Shortly after the attack, the police radio frequency was used by unknown persons to warn that this is “a proof of what Juarez is” and they threatened that there will be 135 assassinations, possibly alluding to the 134 tons of marihuana that were seized on Oct. 16. (Tepic is on Mexico’s Pacific coast, not far north of Puerto Vallarta.)
El Sur (Acapulco, Guerrero) 10/27/10
Violence in Acapulco
The sixth consecutive day of violence in Acapulco resulted in two homicide victims and three other persons wounded. One of the dead was left with a “narco message.” Shootouts caused panic among residents and passersby. (“El Universal” added the following, unrelated event): The bodies of four murder victims were found shot to death this morning (Wed.) in an Acapulco neighborhood. Shell casings from AK47 were also found at the spot.
El Universal (Mexico City) 10/27/10
From one end of the country, to the other
An armed group attacked the police facility at Ciudad Madero (adjacent to Tampico, on the Gulf of Mexico). The outcome was seven police and one civilian wounded. The attack began Wednesday morning when the thugs opened fire against the building and also threw four grenades against it.
Guillermo Vega, the second in charge of the Judicial police of the state of Colima, became organized crime’s victim number 86 in that state when he was ambushed and executed with gunfire from car-to-car on a highway. He was shot “at least” 28 times with AK47’s.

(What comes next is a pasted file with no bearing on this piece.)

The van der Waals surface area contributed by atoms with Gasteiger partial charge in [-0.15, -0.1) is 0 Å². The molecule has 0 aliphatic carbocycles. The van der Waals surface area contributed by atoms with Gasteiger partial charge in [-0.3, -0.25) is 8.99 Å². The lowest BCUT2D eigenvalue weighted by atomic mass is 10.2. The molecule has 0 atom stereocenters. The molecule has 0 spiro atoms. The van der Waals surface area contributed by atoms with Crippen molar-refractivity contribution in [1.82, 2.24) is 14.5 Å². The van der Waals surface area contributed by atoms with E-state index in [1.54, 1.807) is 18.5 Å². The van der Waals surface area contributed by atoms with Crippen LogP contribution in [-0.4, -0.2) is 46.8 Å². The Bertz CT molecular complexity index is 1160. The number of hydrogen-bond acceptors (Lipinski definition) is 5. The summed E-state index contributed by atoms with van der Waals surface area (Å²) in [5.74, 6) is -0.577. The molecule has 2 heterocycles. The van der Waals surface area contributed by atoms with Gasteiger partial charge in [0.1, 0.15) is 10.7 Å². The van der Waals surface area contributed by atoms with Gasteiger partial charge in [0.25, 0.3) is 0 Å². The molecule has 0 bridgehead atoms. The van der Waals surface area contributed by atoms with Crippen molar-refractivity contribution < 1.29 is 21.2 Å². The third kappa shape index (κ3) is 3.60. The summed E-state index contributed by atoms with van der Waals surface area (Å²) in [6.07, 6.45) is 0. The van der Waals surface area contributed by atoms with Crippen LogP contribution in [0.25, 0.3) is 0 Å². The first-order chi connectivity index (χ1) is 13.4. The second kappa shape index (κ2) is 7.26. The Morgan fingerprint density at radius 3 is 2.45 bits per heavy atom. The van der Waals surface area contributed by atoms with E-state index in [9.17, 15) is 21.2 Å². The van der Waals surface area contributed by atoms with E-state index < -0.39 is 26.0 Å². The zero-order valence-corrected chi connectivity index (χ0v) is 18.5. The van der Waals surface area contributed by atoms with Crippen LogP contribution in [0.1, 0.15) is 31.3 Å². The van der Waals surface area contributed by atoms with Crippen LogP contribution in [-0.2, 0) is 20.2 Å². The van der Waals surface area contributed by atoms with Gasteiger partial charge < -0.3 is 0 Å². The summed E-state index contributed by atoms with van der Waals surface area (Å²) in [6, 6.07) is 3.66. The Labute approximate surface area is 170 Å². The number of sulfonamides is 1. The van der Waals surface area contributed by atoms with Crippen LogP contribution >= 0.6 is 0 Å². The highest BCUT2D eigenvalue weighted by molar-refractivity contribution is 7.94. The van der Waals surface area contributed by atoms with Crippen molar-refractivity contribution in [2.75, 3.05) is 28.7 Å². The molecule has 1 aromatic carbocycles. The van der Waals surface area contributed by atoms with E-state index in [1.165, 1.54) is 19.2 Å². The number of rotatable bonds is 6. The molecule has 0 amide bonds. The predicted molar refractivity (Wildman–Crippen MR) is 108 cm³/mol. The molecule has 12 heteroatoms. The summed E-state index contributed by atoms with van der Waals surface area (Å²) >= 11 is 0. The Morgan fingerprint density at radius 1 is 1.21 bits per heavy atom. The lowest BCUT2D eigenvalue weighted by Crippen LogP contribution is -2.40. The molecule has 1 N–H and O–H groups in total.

Frontera (Tijuana, Baja Calif.) 10/27/10
U.S. Border Patrol foils attempt to smuggle aliens
Five illegal aliens, all from Mexico, were found by U.S. Border Patrol Agents at a highway checkpoint near Pine Valley, San Diego County, Calif. The five were all in a utility trailer, and lay crammed on their side and head to toe within the wooden base box of a bed, under some furniture (Apparently including a mattress, according to the photo below, which accompanied this article.) The driver of the tow vehicle, said to be a U.S. citizen, was arrested.
(The photo below accompanied this article)
La Cronica (Mexicali, Baja Calif.), Excelsior (Mexico City) 10/27/10
Kidnapped Hondurans rescued in Mexico
At Palenque, state of Chiapas, kidnappers who operate in southern Mexico intercepted 23 Hondurans who were illegally in Mexico and took them to Villa Hermosa, in the neighboring state of Tabasco. The Hondurans, whose aim was to reach the United States, included six minors ranging from 7 to 12 years of age. The kidnappers, who are also alien smugglers, contacted relatives of the Hondurans to demand money in exchange for their prisoners’ release. On Tuesday the 26th, a “special operations” group and state police rescued the Hondurans and detained their captors.
(Ed. Note: the M3 Report aims to present a balanced account of immigration and other events south of the border as they may affect our sovereignty and security. As usual, today the M3 Report has only given a representative sampling of the widespread anarchy of violence flailing Mexico)